When I was a school boy growing up in the Prairies, I would stare at the map of the world, provided by Nielsen Chocolates, in which the countries that comprised the British Empire were all in pink. More pink land mass than anything else. Something a school boy could be proud of.
As well, we would start each day with a slightly off key singing of the Canadian National Anthem and end the day with a less than enthusiastic rendition of God Save the Queen. Regardless, I would trudge home feeling content that I was part of the Dominion of Canada, the biggest jewel in the British Empire.
Now that I am older and a little bit wiser I can't help but think that there is no such thing as an English-speaking nation in the former colonies often referred to as the English Settler States (the United States, Canada, Australia, and New Zealand) which I prefer to call the English Invader Nations. The frame around the word "settler" is far too cozy, and for me the notion of invasion best captures the inherent violence and subsequent rape of the land that comes with conquest and exploitation.
Today I realize that there is no imagined community, the nation, to which I belong. Instead, I am positioned in a process of wealth extraction, a global market, in which I have nothing in common with those who dominate the process other than a command of the English language, a precursor to the real lingua franca of the world, HTML.
Years ago, I read a collection of essays penned by Christopher Lasch, The Revolt of the Elites and the Betrayal of Democracy that changed the way I thought about the society I lived in. Fifteen years later, his depiction of the ruling classes throughout the English Invader Nations is more poignant than ever.
The book's title is a take-off on Jose Ortega y Gasset's The Revolt of the Masses, a reactionary work published in 1930 that ascribed the crisis of Western culture to the "political domination of the masses." Ortega believed that the rise of the masses threatened democracy by undermining the ideals of civic virtue that characterized the old ruling elites. But in twenty-first century America it is not the masses so much as an emerging elite of professional and managerial types who constitute the greatest threat to democracy.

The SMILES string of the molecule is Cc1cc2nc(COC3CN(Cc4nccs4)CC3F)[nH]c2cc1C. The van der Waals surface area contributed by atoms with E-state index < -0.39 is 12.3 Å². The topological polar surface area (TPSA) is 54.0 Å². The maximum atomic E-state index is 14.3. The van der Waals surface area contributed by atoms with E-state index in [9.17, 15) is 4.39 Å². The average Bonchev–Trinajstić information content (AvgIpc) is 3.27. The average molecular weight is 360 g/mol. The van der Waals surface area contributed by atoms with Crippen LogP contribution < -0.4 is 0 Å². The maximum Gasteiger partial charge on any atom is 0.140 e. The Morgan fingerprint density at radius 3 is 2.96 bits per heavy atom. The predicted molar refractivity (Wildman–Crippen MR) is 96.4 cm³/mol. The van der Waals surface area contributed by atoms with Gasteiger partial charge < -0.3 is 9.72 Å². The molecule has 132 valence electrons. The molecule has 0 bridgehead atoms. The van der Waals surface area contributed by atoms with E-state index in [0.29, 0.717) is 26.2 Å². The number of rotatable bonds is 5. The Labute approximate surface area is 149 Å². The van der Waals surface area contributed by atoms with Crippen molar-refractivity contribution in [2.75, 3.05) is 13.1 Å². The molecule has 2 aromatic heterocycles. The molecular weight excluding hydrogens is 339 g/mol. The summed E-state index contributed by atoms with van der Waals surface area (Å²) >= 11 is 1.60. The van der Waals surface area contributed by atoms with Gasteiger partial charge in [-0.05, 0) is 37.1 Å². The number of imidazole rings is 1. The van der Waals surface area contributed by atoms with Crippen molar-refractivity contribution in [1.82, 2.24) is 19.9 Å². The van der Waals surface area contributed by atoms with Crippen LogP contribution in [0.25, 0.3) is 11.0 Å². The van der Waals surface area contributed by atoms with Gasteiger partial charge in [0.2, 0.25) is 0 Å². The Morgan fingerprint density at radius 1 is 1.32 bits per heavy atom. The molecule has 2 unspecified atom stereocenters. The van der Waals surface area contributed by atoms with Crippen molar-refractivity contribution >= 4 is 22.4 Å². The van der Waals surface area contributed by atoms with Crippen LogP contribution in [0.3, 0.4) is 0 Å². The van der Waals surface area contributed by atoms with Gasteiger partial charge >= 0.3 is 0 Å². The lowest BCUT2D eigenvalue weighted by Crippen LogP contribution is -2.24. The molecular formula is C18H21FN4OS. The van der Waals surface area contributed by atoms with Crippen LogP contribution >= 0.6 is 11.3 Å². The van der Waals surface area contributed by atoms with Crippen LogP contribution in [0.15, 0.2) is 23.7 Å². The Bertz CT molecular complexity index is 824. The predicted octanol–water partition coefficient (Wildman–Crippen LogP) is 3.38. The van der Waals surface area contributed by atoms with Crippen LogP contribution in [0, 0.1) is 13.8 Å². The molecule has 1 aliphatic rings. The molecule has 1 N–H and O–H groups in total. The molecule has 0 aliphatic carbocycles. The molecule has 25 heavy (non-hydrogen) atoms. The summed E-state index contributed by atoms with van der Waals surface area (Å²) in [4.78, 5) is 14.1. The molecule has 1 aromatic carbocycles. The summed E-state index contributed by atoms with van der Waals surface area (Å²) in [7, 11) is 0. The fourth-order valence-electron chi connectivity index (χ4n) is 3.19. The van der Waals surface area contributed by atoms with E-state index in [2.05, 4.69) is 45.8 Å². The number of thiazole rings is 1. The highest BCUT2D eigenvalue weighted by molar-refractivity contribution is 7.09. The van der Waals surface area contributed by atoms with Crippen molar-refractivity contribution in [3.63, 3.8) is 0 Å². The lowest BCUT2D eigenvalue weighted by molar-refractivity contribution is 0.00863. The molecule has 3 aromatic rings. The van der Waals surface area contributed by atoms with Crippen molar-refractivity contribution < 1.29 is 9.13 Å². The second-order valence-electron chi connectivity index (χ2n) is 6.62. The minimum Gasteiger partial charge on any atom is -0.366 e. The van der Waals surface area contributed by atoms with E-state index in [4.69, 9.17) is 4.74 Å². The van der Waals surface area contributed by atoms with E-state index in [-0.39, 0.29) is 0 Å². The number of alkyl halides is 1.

The new cognitive elite is made up of what Robert Reich called "symbolic analysts" — lawyers, academics, journalists, systems analysts, brokers, bankers, etc. These professionals traffic in information and manipulate words and numbers for a living. They live in an abstract world in which information and expertise are the most valuable commodities. Since the market for these assets is international, the privileged class is more concerned with the global system than with regional, national, or local communities. In fact, members of the new elite tend to be estranged from their communities and their fellow citizens. "They send their children to private schools, insure themselves against medical emergencies ... and hire private security guards to protect themselves against the mounting violence against them," Lasch writes. "In effect, they have removed themselves from the common life."
Let's face it. The orchestrated collapse of the world's financial markets and the Great Recession that ensued was an Inside Job. They might look like us, they might talk like us, but they have absolutely no remorse of having caused so much harm to their fellow citizens. Take a peek at the award winning documentary's trailer.
Some might respond that the US is an isolated case, but in reality the same trend of rising income inequality and the accompanying social problems of increased child poverty, incarceration rates, and mental health problems, to mention just a few, can be found throughout English Invader Nations as well as in the UK.
No wonder how "we" do at the Olympics has become a national obsession. After all, nationalism is the opiate of the masses.